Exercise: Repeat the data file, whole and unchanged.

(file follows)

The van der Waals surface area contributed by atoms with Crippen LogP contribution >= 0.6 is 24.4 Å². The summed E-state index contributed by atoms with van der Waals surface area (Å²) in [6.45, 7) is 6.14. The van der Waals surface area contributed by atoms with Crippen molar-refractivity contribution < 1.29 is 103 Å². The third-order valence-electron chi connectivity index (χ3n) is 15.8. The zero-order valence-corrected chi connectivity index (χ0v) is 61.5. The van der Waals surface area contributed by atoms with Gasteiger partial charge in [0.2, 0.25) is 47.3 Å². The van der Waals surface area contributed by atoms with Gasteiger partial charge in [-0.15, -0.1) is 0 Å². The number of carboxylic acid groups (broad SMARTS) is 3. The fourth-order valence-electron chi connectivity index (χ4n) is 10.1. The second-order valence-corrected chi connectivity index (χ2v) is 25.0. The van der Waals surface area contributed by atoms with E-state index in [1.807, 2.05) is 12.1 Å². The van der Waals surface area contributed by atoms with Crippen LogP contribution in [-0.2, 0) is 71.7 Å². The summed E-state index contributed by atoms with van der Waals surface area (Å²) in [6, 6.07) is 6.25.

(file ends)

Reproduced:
The van der Waals surface area contributed by atoms with Crippen LogP contribution >= 0.6 is 24.4 Å². The summed E-state index contributed by atoms with van der Waals surface area (Å²) in [6.45, 7) is 6.14. The van der Waals surface area contributed by atoms with Crippen molar-refractivity contribution < 1.29 is 103 Å². The third-order valence-electron chi connectivity index (χ3n) is 15.8. The zero-order valence-corrected chi connectivity index (χ0v) is 61.5. The van der Waals surface area contributed by atoms with Gasteiger partial charge in [0.2, 0.25) is 47.3 Å². The van der Waals surface area contributed by atoms with Gasteiger partial charge in [-0.15, -0.1) is 0 Å². The number of carboxylic acid groups (broad SMARTS) is 3. The fourth-order valence-electron chi connectivity index (χ4n) is 10.1. The second-order valence-corrected chi connectivity index (χ2v) is 25.0. The van der Waals surface area contributed by atoms with E-state index in [1.807, 2.05) is 12.1 Å². The van der Waals surface area contributed by atoms with Crippen LogP contribution in [-0.2, 0) is 71.7 Å². The summed E-state index contributed by atoms with van der Waals surface area (Å²) in [6, 6.07) is 6.25.